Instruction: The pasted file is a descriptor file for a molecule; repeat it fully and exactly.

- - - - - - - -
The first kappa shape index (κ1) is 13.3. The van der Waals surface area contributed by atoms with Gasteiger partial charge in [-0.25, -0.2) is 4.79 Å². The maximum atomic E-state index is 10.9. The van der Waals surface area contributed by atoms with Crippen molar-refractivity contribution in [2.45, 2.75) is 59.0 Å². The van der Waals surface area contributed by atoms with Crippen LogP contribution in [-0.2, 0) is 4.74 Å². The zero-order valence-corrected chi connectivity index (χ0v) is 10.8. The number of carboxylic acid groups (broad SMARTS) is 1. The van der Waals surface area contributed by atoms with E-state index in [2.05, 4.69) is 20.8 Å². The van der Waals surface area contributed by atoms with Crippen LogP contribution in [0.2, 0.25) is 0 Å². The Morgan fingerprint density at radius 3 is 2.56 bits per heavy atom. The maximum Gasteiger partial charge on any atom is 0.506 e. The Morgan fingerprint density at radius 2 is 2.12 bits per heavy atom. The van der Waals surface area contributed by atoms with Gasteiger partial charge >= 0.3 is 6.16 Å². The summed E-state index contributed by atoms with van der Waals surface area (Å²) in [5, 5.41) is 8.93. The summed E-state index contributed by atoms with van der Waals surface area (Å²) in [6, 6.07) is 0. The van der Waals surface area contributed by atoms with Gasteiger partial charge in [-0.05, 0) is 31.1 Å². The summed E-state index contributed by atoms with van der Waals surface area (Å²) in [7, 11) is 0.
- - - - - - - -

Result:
The first kappa shape index (κ1) is 13.3. The van der Waals surface area contributed by atoms with Gasteiger partial charge in [-0.25, -0.2) is 4.79 Å². The maximum atomic E-state index is 10.9. The van der Waals surface area contributed by atoms with Crippen molar-refractivity contribution in [2.45, 2.75) is 59.0 Å². The van der Waals surface area contributed by atoms with Crippen LogP contribution in [-0.2, 0) is 4.74 Å². The zero-order valence-corrected chi connectivity index (χ0v) is 10.8. The number of carboxylic acid groups (broad SMARTS) is 1. The van der Waals surface area contributed by atoms with E-state index in [2.05, 4.69) is 20.8 Å². The van der Waals surface area contributed by atoms with Crippen LogP contribution in [0.2, 0.25) is 0 Å². The Morgan fingerprint density at radius 3 is 2.56 bits per heavy atom. The maximum Gasteiger partial charge on any atom is 0.506 e. The Morgan fingerprint density at radius 2 is 2.12 bits per heavy atom. The van der Waals surface area contributed by atoms with Gasteiger partial charge >= 0.3 is 6.16 Å². The summed E-state index contributed by atoms with van der Waals surface area (Å²) in [5, 5.41) is 8.93. The summed E-state index contributed by atoms with van der Waals surface area (Å²) in [6, 6.07) is 0. The van der Waals surface area contributed by atoms with Gasteiger partial charge in [-0.05, 0) is 31.1 Å². The summed E-state index contributed by atoms with van der Waals surface area (Å²) in [7, 11) is 0.